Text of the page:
The result was real people, non rehearsed speaking real words.  Authenticity in action! They spoke from the heart and although some didn't say much or nothing at all, a story was told by a smile or a look of contemplation.
So here’s what I learnt from shooting those volunteers on that day:

Happiness: Volunteering can add to that.
Confidence: Volunteering can change a person’s life by instilling self belief and confidence.
Friendship: New and lasting friendships can be made from volunteering.
People Contact: This can be restored after retirement.
Loneliness: Volunteering can be a cure.
Personal Development: A big factor.
The power of Empathy: Comforting and companionship.
Light bulb moments: Volunteering teaches us not to take life for granted.
Career lift while volunteering!
They raise me up!
Just a smile: The power of that sentiment alone. That just a smile can make such a difference!
Volunteers feel part of the community.
Volunteers love volunteering!

I now show this video at our volunteer information and orientation session. It has been shown to staff. It has been shown to politicians so that they can see the powerful act of volunteering.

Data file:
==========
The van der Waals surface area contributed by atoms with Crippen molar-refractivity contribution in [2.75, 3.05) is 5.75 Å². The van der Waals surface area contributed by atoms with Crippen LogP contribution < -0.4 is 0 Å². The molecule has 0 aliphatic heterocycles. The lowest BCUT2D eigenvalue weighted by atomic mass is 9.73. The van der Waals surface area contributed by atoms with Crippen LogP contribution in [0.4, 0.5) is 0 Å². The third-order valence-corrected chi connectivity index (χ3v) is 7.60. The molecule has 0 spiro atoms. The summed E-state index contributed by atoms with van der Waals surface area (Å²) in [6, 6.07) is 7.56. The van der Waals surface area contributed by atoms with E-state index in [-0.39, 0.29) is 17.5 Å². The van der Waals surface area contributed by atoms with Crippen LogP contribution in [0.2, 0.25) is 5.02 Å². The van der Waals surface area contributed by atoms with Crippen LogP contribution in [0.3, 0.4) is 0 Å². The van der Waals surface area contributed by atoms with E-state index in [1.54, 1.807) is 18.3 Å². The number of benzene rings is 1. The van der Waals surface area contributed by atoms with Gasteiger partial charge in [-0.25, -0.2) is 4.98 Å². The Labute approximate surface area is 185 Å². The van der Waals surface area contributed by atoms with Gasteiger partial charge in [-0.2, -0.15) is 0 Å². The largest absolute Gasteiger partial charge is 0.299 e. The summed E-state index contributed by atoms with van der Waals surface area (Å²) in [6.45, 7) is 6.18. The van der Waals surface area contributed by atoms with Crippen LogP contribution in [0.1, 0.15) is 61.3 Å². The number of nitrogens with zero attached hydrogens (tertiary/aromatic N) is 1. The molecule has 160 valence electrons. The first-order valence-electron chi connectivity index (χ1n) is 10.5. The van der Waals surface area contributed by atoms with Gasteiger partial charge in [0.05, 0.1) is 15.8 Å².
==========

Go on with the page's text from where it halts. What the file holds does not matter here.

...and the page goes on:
Yes I know volunteering is very much about helping the community. Volunteers often say that they do it for others and not themselves. But we must tell the whole and true story of volunteering. And if we do then I believe we can encourage more people to volunteer.

So please enjoy the video. Put 4 minutes aside to hear these volunteers and their stories. Like it on Youtube and share with your volunteers, managers, CEO's, staff, boards, associations and colleagues. And most of all your communities. Because as my CEO said to me at the time that if the movie even inspires one person to volunteer then it will have done a great job!